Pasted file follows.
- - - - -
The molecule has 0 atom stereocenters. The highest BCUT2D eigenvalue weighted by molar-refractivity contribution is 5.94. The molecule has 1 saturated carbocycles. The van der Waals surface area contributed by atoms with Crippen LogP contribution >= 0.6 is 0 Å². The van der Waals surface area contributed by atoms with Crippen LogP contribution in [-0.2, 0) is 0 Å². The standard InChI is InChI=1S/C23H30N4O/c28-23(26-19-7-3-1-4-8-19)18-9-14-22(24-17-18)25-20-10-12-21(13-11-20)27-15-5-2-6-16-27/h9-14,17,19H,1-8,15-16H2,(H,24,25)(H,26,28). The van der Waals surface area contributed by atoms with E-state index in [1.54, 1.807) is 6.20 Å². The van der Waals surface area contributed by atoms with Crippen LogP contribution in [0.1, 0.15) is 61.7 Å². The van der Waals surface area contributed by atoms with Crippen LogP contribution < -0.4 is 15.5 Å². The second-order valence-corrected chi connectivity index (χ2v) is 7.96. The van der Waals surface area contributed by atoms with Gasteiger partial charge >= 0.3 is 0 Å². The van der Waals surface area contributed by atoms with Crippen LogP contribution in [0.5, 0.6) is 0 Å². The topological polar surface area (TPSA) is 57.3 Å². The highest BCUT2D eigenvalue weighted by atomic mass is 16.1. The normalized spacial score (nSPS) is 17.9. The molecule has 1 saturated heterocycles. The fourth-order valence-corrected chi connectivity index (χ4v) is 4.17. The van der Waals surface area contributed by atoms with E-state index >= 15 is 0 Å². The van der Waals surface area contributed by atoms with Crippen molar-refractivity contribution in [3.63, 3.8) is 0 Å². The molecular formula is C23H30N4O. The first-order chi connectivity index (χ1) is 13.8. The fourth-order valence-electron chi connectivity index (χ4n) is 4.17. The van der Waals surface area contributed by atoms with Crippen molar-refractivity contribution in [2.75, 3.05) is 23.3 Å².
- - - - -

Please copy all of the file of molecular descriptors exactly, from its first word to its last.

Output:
The molecule has 0 atom stereocenters. The highest BCUT2D eigenvalue weighted by molar-refractivity contribution is 5.94. The molecule has 1 saturated carbocycles. The van der Waals surface area contributed by atoms with Crippen LogP contribution >= 0.6 is 0 Å². The van der Waals surface area contributed by atoms with Crippen LogP contribution in [-0.2, 0) is 0 Å². The standard InChI is InChI=1S/C23H30N4O/c28-23(26-19-7-3-1-4-8-19)18-9-14-22(24-17-18)25-20-10-12-21(13-11-20)27-15-5-2-6-16-27/h9-14,17,19H,1-8,15-16H2,(H,24,25)(H,26,28). The van der Waals surface area contributed by atoms with E-state index in [1.54, 1.807) is 6.20 Å². The van der Waals surface area contributed by atoms with Crippen LogP contribution in [0.1, 0.15) is 61.7 Å². The van der Waals surface area contributed by atoms with Crippen LogP contribution < -0.4 is 15.5 Å². The second-order valence-corrected chi connectivity index (χ2v) is 7.96. The van der Waals surface area contributed by atoms with Gasteiger partial charge >= 0.3 is 0 Å². The van der Waals surface area contributed by atoms with Crippen LogP contribution in [0.5, 0.6) is 0 Å². The topological polar surface area (TPSA) is 57.3 Å². The highest BCUT2D eigenvalue weighted by atomic mass is 16.1. The normalized spacial score (nSPS) is 17.9. The molecule has 1 saturated heterocycles. The fourth-order valence-corrected chi connectivity index (χ4v) is 4.17. The van der Waals surface area contributed by atoms with E-state index >= 15 is 0 Å². The van der Waals surface area contributed by atoms with Crippen molar-refractivity contribution in [3.63, 3.8) is 0 Å². The molecular formula is C23H30N4O. The first-order chi connectivity index (χ1) is 13.8. The fourth-order valence-electron chi connectivity index (χ4n) is 4.17. The van der Waals surface area contributed by atoms with Crippen molar-refractivity contribution in [2.75, 3.05) is 23.3 Å².